Roman-era tunnel in Hatay built by prisoners

Roman-era tunnel in Hatay built by prisoners

Roman-era tunnel in Hatay built by prisoners

A tunnel built by prisoners in the first century in the southeastern province of Hatay’s Samandağ district draws attention both for its story and impressive structure. 

The Vespasianus Titus Tunnel built during the Roman period is located within the boundaries of the ancient city of Seleuceia Pieria. 

Since the city was under the threat of the floods descended from the mountains and flowed through the city and the harbor was silted up and became inoperative, the Roman emperor, Vespasianus ordered to build a tunnel by digging the mountain in order to divert the floodwaters threatening the harbor. 

Roman-era tunnel in Hatay built by prisoners

The diversion system was built with the principle of closing the front of the stream bed with a deflection cover and transferring stream waters to the sea through an artificial canal and tunnel. 

Construction began in the first century A.D. during the reign of Roman Emperor Vespasianus (69-79 A.D.), continued under his son Titus (79-81 A.D.) and his successors and was completed in the second century A.D. during the reign of another Roman emperor, Antonius Pius.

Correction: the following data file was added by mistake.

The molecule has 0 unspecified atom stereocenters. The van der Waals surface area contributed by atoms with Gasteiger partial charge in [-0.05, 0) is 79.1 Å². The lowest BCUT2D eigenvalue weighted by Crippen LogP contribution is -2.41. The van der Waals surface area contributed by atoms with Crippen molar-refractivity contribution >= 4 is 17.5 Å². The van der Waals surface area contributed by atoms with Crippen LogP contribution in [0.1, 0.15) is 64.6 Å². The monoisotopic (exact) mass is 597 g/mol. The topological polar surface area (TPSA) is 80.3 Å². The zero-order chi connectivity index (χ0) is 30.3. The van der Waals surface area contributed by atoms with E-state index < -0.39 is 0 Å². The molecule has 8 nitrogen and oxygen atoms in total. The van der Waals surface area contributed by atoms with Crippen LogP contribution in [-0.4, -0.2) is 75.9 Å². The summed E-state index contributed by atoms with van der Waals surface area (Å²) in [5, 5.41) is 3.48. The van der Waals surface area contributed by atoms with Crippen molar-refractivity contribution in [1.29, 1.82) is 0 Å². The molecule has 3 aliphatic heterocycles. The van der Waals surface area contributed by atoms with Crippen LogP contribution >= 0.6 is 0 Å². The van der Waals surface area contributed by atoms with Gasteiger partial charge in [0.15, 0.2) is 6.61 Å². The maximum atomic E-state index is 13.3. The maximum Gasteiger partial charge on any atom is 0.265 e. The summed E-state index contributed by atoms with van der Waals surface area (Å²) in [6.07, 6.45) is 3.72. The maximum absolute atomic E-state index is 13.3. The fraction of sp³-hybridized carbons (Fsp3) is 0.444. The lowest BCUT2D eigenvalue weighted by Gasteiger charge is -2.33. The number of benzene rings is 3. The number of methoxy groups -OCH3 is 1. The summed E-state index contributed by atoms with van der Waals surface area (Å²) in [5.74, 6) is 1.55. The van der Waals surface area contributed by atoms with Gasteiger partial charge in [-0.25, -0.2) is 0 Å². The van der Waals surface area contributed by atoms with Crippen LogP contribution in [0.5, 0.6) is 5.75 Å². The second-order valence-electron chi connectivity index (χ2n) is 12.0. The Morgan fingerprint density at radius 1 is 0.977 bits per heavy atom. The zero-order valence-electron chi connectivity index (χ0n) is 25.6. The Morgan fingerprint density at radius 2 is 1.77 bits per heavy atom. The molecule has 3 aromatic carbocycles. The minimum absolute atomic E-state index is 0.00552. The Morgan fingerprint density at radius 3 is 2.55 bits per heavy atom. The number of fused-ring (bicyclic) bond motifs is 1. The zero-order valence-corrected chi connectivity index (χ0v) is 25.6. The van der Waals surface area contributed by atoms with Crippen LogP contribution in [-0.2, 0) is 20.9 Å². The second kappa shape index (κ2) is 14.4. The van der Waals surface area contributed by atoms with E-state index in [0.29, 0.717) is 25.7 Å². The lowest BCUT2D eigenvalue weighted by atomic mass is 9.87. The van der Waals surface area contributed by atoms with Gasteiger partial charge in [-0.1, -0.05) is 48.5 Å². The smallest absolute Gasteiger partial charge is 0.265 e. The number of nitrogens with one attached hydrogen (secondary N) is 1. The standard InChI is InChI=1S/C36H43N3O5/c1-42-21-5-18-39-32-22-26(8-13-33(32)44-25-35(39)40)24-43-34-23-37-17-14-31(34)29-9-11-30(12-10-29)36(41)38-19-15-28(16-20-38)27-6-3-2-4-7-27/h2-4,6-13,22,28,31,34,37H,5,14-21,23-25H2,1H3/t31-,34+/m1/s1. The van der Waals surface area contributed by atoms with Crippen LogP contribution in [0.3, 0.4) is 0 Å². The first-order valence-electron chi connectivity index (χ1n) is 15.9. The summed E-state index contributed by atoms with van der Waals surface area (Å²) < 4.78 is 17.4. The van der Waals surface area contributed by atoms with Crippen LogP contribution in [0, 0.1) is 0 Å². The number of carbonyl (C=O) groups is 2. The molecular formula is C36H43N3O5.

A rock-carved inscription at the entrance of the first tunnel section bears the names Vespasianus and Titus, another bears an inscription of Antonius in the downstream channel.

The diversion system, displaying a broken alignment, consists of a dam to divert the river flow, a short approach channel, the first tunnel section, a short intermediary channel, the second tunnel section and a long discharge. 

Known as “the world’s biggest tunnel built by hand,” the 1,380-meter-long, seven-meter-high and six-meter-wide tunnel is preferred by those who want to take a journey to history among various tree species. 

Speaking to state-run Anadolu Agency, the Provincial Culture and Tourism Director Hüsnü Işıkgör said they had been carrying out works to protect the Vespasianus-Titus Tunnel, which was included on the UNESCO World Heritage Tentative List in 2014 and provided an easier visit. 

As part of the works, walking routes, view terraces and booths to sell local products were made in the area and they also prepared a project to build a welcome center and social centers inside the tunnel. 

Işıkgör said they delivered the project to the Adana Cultural and Natural Heritage Preservation Board. 

“Vespasianus-Titus is the longest hand-made tunnel in the world. Next to the tunnel is Beşikli Inn, which is home to many graves. We know that popes and ecclesiastics were buried there. The tunnel is on the tentative list of UNESCO World Heritage Sites but we want it to be on the main list. We have started the works for it. We will work on landscaping for the tunnel and start working on the welcome center as soon as possible. We will complete it after it is evaluated by the board. We want to make the tunnel, which is one of the most important attractions in Hatay, more impressive,” he said.